Since the dawn of palaeontology, researchers and artists have strived to reconstruct ancient extinct life forms. By combining the fossil remains with knowledge of anatomy or botany pioneers like Henry de la Beche (1796-1855) and Charles R. Knight (1874-1953) envisioned the forms and colours of prehistoric life on Earth (read more about palaeoartists here) and brought us the first ideas on what e.g. dinosaurs may have looked like.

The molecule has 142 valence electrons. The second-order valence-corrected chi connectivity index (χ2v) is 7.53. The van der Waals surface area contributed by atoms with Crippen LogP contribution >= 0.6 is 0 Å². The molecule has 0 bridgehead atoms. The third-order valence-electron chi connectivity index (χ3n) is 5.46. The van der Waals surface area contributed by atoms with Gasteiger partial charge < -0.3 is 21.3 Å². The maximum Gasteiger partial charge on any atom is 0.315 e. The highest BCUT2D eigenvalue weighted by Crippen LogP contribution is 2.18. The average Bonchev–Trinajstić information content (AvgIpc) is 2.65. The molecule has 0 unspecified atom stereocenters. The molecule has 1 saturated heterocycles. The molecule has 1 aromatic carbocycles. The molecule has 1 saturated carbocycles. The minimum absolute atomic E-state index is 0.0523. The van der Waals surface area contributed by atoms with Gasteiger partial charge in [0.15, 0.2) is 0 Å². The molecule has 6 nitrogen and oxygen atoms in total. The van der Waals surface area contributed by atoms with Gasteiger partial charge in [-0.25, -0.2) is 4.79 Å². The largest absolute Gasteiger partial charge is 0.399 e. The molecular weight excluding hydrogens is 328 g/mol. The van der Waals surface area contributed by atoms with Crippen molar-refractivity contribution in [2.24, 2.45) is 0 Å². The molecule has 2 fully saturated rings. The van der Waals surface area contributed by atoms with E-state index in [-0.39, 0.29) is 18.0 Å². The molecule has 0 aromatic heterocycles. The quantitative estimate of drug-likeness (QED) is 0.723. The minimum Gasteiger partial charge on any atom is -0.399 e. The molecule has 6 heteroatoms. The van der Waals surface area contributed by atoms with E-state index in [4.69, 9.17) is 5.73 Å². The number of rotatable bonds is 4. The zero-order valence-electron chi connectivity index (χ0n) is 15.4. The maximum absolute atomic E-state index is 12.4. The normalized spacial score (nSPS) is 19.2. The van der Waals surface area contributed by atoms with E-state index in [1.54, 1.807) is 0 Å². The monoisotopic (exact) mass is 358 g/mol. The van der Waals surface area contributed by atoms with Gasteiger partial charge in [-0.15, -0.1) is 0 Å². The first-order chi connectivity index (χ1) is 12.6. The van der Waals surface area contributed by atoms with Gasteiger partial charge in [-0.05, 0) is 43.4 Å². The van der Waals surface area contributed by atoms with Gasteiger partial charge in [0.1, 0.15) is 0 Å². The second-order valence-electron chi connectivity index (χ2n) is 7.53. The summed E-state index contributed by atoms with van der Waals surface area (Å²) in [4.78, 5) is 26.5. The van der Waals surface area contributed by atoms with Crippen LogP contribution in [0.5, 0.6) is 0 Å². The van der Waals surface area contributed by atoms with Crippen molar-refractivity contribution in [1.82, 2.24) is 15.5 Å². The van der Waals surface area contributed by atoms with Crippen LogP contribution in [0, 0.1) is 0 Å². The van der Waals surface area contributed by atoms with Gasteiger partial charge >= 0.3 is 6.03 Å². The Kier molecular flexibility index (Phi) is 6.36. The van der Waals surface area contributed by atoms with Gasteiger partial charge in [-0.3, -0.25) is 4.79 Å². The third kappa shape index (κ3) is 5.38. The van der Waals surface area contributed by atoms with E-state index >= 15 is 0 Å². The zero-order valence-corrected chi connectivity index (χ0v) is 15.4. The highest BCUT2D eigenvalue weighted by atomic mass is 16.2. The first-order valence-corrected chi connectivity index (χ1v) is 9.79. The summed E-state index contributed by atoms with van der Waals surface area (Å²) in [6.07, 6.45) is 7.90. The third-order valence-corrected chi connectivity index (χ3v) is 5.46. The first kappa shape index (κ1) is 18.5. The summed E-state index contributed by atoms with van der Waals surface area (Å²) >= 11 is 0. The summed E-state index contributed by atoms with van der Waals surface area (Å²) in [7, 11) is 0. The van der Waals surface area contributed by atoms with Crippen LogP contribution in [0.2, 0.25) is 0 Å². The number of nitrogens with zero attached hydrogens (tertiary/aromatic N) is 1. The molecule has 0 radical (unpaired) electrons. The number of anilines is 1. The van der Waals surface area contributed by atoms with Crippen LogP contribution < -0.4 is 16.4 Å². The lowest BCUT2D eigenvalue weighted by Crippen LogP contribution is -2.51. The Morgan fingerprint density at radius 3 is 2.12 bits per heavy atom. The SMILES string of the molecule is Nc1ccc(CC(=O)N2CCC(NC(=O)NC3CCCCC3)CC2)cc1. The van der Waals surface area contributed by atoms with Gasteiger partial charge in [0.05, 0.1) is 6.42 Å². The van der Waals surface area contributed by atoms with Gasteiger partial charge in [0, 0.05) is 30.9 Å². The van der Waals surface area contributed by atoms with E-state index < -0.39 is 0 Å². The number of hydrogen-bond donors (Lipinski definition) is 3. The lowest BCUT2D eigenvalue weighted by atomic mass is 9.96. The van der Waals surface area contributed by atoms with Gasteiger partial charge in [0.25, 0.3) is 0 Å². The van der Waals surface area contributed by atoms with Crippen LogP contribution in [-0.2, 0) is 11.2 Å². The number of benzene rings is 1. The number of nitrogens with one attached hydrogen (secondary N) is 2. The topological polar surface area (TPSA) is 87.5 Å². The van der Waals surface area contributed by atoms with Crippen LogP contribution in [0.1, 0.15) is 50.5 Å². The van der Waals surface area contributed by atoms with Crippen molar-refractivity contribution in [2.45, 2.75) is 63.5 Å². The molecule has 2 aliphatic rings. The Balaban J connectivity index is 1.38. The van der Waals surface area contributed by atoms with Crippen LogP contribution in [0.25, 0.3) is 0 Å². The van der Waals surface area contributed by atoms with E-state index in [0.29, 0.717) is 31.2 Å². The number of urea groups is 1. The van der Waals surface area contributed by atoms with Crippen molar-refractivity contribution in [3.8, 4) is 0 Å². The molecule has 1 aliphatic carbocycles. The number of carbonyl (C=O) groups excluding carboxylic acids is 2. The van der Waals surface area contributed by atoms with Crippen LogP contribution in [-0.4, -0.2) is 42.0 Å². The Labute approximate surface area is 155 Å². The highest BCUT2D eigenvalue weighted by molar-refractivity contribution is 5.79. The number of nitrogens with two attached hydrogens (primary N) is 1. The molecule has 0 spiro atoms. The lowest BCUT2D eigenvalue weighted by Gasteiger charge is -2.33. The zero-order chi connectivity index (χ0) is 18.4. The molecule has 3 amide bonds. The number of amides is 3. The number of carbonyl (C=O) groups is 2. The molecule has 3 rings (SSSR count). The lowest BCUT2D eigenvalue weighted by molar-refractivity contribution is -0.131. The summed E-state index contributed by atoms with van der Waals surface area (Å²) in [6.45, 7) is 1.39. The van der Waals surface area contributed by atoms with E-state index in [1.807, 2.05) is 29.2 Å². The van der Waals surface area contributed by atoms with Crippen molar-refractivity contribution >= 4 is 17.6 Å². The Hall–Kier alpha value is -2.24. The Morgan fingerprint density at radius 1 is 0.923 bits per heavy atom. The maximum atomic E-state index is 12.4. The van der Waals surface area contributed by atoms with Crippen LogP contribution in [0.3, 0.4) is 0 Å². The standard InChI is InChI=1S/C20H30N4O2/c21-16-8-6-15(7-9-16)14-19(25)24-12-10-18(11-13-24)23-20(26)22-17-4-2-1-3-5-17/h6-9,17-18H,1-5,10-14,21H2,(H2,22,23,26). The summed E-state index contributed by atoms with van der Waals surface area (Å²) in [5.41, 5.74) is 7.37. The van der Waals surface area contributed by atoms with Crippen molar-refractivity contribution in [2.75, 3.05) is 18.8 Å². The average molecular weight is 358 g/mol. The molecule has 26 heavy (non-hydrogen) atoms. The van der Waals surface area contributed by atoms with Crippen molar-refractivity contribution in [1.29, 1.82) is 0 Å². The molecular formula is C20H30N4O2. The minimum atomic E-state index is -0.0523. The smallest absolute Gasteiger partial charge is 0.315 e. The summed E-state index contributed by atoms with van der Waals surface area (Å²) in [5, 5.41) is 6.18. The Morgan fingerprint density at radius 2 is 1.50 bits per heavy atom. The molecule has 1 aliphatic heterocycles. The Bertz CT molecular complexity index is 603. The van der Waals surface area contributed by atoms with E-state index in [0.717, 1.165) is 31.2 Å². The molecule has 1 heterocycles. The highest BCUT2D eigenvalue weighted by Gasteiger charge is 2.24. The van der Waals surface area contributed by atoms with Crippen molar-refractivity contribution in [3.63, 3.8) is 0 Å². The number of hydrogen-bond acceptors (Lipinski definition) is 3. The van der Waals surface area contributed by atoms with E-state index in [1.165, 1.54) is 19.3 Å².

Recently, palaeontological research have broken new ground by identifying melanin – a black, brown or red colour pigment that occurs in both animals and plants – in fossils. Since Jakob Vinther and colleagues published their paper “Plumage Color Patterns of an Extinct Dinosaur” more reports of preserved melanin-residues in fossils have surfaced. Two of the latest deal with: pigment in a 50 million year old fossil fish eye (Lindgren et al. 2012) and in a 160 million year old fossil squid ink sac (Glass et al. 2012).
The fossil record will never be the same 😉
However, we will always need reconstructions and paintings depicting the past. Check out this wonderful webpage with beautiful palaeo-scenery: Evolutionary routes